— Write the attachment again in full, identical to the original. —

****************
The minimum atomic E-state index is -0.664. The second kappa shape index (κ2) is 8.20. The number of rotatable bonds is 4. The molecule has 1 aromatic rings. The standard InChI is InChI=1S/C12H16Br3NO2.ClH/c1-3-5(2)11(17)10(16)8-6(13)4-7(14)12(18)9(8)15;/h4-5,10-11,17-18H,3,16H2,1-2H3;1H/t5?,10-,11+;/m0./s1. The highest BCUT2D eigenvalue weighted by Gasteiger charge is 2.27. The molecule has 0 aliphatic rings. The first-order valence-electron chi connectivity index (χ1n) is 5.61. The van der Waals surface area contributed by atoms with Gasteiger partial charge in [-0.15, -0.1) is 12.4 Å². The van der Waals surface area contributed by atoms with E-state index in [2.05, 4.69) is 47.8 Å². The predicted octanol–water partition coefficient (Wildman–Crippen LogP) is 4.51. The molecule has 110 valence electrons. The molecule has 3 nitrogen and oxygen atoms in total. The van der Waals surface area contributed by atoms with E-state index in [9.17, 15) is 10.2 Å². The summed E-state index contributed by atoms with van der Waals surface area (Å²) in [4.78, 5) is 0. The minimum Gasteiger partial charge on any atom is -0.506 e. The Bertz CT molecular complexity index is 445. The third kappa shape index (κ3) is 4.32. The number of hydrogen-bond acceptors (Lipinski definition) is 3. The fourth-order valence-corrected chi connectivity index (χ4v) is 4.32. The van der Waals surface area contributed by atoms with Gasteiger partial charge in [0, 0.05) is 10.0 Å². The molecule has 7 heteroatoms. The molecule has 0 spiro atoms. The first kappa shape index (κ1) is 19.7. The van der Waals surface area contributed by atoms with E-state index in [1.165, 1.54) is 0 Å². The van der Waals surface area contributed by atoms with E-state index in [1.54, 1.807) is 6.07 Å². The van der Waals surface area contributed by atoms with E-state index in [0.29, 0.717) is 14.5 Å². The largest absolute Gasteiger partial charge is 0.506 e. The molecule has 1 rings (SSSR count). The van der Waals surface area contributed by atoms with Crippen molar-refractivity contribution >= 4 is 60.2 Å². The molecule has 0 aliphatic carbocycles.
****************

The minimum atomic E-state index is -0.664. The second kappa shape index (κ2) is 8.20. The number of rotatable bonds is 4. The molecule has 1 aromatic rings. The standard InChI is InChI=1S/C12H16Br3NO2.ClH/c1-3-5(2)11(17)10(16)8-6(13)4-7(14)12(18)9(8)15;/h4-5,10-11,17-18H,3,16H2,1-2H3;1H/t5?,10-,11+;/m0./s1. The highest BCUT2D eigenvalue weighted by Gasteiger charge is 2.27. The molecule has 0 aliphatic rings. The first-order valence-electron chi connectivity index (χ1n) is 5.61. The van der Waals surface area contributed by atoms with Gasteiger partial charge in [-0.15, -0.1) is 12.4 Å². The van der Waals surface area contributed by atoms with E-state index in [2.05, 4.69) is 47.8 Å². The predicted octanol–water partition coefficient (Wildman–Crippen LogP) is 4.51. The molecule has 110 valence electrons. The molecule has 3 nitrogen and oxygen atoms in total. The van der Waals surface area contributed by atoms with E-state index in [9.17, 15) is 10.2 Å². The summed E-state index contributed by atoms with van der Waals surface area (Å²) in [4.78, 5) is 0. The minimum Gasteiger partial charge on any atom is -0.506 e. The Bertz CT molecular complexity index is 445. The third kappa shape index (κ3) is 4.32. The number of hydrogen-bond acceptors (Lipinski definition) is 3. The fourth-order valence-corrected chi connectivity index (χ4v) is 4.32. The van der Waals surface area contributed by atoms with Gasteiger partial charge in [0, 0.05) is 10.0 Å². The molecule has 7 heteroatoms. The molecule has 0 spiro atoms. The first kappa shape index (κ1) is 19.7. The van der Waals surface area contributed by atoms with E-state index in [1.165, 1.54) is 0 Å². The van der Waals surface area contributed by atoms with E-state index in [1.54, 1.807) is 6.07 Å². The van der Waals surface area contributed by atoms with E-state index in [0.29, 0.717) is 14.5 Å². The largest absolute Gasteiger partial charge is 0.506 e. The molecule has 1 rings (SSSR count). The van der Waals surface area contributed by atoms with Crippen molar-refractivity contribution >= 4 is 60.2 Å². The molecule has 0 aliphatic carbocycles.